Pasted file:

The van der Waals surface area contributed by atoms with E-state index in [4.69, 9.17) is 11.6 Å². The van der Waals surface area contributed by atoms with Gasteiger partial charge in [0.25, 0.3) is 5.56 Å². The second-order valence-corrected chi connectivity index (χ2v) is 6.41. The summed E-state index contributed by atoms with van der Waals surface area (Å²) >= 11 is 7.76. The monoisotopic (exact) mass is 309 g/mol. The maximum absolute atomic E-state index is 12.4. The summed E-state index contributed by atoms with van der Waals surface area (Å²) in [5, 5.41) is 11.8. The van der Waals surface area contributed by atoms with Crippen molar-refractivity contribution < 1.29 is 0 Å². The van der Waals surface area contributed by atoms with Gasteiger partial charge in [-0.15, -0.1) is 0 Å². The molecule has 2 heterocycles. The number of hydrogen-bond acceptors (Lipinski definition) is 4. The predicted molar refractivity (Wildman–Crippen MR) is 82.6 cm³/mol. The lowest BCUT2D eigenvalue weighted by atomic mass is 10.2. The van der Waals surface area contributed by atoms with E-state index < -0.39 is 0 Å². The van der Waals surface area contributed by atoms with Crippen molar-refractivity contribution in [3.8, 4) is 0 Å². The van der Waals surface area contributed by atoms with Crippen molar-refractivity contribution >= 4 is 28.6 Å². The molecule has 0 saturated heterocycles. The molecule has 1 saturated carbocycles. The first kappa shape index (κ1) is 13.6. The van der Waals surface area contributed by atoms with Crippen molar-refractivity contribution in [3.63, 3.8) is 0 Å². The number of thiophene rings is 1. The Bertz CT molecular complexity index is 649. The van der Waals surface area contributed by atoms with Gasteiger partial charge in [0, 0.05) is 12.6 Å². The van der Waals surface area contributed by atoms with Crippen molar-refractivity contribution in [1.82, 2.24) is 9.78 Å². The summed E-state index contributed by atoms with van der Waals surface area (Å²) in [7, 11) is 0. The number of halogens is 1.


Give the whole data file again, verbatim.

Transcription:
The van der Waals surface area contributed by atoms with E-state index in [4.69, 9.17) is 11.6 Å². The van der Waals surface area contributed by atoms with Gasteiger partial charge in [0.25, 0.3) is 5.56 Å². The second-order valence-corrected chi connectivity index (χ2v) is 6.41. The summed E-state index contributed by atoms with van der Waals surface area (Å²) >= 11 is 7.76. The monoisotopic (exact) mass is 309 g/mol. The maximum absolute atomic E-state index is 12.4. The summed E-state index contributed by atoms with van der Waals surface area (Å²) in [5, 5.41) is 11.8. The van der Waals surface area contributed by atoms with Crippen molar-refractivity contribution < 1.29 is 0 Å². The van der Waals surface area contributed by atoms with Gasteiger partial charge in [-0.15, -0.1) is 0 Å². The molecule has 2 heterocycles. The number of hydrogen-bond acceptors (Lipinski definition) is 4. The predicted molar refractivity (Wildman–Crippen MR) is 82.6 cm³/mol. The lowest BCUT2D eigenvalue weighted by atomic mass is 10.2. The van der Waals surface area contributed by atoms with E-state index < -0.39 is 0 Å². The van der Waals surface area contributed by atoms with Crippen molar-refractivity contribution in [3.8, 4) is 0 Å². The van der Waals surface area contributed by atoms with Crippen molar-refractivity contribution >= 4 is 28.6 Å². The molecule has 0 saturated heterocycles. The molecule has 1 saturated carbocycles. The first kappa shape index (κ1) is 13.6. The van der Waals surface area contributed by atoms with Crippen molar-refractivity contribution in [3.63, 3.8) is 0 Å². The number of thiophene rings is 1. The Bertz CT molecular complexity index is 649. The van der Waals surface area contributed by atoms with Gasteiger partial charge in [0, 0.05) is 12.6 Å². The van der Waals surface area contributed by atoms with Crippen molar-refractivity contribution in [1.82, 2.24) is 9.78 Å². The summed E-state index contributed by atoms with van der Waals surface area (Å²) in [7, 11) is 0. The number of halogens is 1.